'There is a real danger that the new coalition will overlook the urgent need to restore the ladders of aspiration that have been wilfully kicked away since the 1960s'
The end of the New Labour era may also mark an epoch in the nation’s intellectual life. Will 2010 be seen in retrospect as we now see 1997, or 1979, or 1945? It seems more than likely. But how could we define the ethos of British intellectuals today?
In order to answer this question, it is helpful to look back at a very evocative snapshot of an earlier generation. In her review of Capital Affairs, Frank Mort’s study of the emergence of the Permissive Society, Nichi Hodgson rightly draws attention to a celebrated essay: “The British Intellectuals” by Edward Shils, the great American sociologist. It was published in the April 1955 issue of Encounter, then edited by Stephen Spender and the late Irving Kristol, whose widow Gertrude Himmelfarb is on Standpoint’s board. Although a colleague of Saul Bellow, Friedrich Hayek and others on Chicago’s Committee for Social Thought, Shils had served as an interrogator with the British Army in the Second World War, had taught at Manchester and the LSE and knew the British better than they knew themselves. When I met him many years later at Peterhouse, Cambridge, Shils lived up to his formidable reputation as a scathing critic of the politicisation and dumbing down of the intellect. He was at his most incisive in diagnosing liberal and socialist pathologies, but he also wrote a devastating critique of McCarthyism while it still took courage to do so. His friend (and Standpoint contributor) Joseph Epstein wrote: “He once described a certain intellectual to me as ‘a rabid anti-Communist’; then, after a perfectly timed pause, he added, ‘Wait a minute — so am I.'”
Observing the serpentine posturing of his British counterparts with similarly acerbic insight, Shils argued that the alienated outsiders of the 1930s and 1940s had, by the mid-1950s, become insiders, ardent apologists for the “aristocratic-gentry” culture they had once despised. “Continental holidays, the connoisseurship of wine and food, the knowledge of wild flowers and birds, acquaintance with the writings of Jane Austen, a knowing indulgence for the worthies of the English past, an appreciation of ‘more leisurely epochs,’ doing one’s job dutifully and reliably, the cultivation of personal relations — these are the elements in the ethos of the newly emerging British intellectual class.” However, Shils also noted that, thanks to the grammar schools, a larger number of well-educated lower-middle- and working-class aspirants was being kept on the periphery of the ruling classes, and he foresaw trouble if they could not be assimilated. The Sixties were to prove him right.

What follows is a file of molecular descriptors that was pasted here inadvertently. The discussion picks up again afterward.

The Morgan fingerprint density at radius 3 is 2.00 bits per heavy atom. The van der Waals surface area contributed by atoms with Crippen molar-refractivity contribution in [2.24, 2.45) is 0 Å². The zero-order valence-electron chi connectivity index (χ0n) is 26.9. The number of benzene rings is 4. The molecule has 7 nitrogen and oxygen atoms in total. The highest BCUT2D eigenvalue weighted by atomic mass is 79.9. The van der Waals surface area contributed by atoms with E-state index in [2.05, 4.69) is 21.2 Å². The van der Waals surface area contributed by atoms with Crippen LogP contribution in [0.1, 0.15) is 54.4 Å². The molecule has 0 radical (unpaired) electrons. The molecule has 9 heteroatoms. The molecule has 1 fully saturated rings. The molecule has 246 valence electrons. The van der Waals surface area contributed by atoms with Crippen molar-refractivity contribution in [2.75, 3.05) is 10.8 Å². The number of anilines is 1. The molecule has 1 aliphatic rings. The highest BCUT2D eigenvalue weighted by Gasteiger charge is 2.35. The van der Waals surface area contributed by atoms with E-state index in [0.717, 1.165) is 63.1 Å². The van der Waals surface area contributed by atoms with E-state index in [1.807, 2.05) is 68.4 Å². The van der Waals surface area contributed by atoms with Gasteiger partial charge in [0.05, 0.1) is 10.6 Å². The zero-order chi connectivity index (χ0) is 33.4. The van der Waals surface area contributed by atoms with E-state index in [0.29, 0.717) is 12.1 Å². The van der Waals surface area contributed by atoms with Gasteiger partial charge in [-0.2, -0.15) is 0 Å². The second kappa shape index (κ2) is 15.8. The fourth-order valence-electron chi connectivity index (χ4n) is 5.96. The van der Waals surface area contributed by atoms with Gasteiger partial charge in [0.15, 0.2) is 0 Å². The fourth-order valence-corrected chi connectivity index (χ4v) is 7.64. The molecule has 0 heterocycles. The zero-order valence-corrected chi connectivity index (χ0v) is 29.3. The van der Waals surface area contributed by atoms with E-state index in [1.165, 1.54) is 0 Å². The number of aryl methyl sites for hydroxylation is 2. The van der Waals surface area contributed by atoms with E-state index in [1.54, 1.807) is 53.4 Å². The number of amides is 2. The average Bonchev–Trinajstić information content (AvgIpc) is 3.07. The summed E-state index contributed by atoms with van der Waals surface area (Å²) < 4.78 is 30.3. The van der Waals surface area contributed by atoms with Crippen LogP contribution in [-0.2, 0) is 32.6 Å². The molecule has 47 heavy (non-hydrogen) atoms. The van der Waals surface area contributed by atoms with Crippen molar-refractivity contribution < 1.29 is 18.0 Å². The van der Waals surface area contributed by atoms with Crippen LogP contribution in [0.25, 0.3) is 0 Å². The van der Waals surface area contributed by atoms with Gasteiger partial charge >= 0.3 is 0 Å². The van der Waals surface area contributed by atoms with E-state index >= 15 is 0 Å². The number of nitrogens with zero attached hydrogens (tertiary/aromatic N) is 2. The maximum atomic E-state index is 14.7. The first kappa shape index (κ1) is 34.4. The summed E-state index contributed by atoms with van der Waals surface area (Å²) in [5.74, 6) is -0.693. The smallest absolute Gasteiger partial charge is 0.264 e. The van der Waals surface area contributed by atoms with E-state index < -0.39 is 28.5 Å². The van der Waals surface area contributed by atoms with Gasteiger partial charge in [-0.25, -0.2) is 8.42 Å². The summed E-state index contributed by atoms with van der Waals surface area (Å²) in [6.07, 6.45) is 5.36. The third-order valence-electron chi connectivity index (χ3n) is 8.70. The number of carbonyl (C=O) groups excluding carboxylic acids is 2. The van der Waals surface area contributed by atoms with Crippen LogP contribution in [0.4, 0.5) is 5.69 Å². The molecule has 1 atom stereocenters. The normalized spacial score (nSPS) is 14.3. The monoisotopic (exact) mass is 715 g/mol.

How does Shils’s searchlight illuminate the scene today? More than half a century later, the ethos of the British elite was superficially not so very different from that of its Fifties predecessors. They still liked continental holidays, good food and fine wines, revelled in TV adaptations of Jane Austen and worshipped the academic celebrities who could transport them into a sensationalised, sentimentalised and sanitised past. But these similarities were shallow: at a deeper level, new attitudes now dominated. Birds and flowers were now only of interest if they were endangered, and nature had in any case been subsumed into the new secular religion of environmentalism. “Cultivating personal relations” had by the early 21st century acquired a sexual connotation. In its abandonment of any semblance of moral restraint or discretion, the British elite no longer even pretended to set an example to the rest. The most striking aspect of the new ethos was, in fact, its spongiform amorality. It was a profoundly unethical ethos, the ethos of an exclusive liberal elite, sustained by the public purse. The new intellectual class of the Fifties had atrophied into a caste.
Finding itself the victim of the greatest debauch of the public finances in British history (“I’m afraid to tell you the money’s run out,” wrote Labour’s Chief Secretary to his successor), the country may well conclude that intellectuals are the least of its problems. But there is a real danger that the new coalition will overlook the urgent need to restore the ladders of aspiration that have been wilfully kicked away since the 1960s. Fortunately, some of the best brains in British politics now have their hands on the levers of social mobility: Michael Gove (on the board of Standpoint), David Willetts and Oliver Letwin (both contributors), and Iain Duncan Smith all share a commitment to recreating an educated elite worthy of the name. Frank Field (also on our board) says he would “like to pick up the conversation so rudely interrupted 12 years ago” when he was sacked as Minister for Welfare Reform at the instigation of Gordon Brown.
At the time of the Coronation, there was talk of a New Elizabethan age. As Shils dryly observed, it “petered out into thin air”. British intellectual life today is no more worthy of comparison with the Elizabethan age than it was in the Fifties. But raising the sights of the young was not an ignoble ambition then; still less now.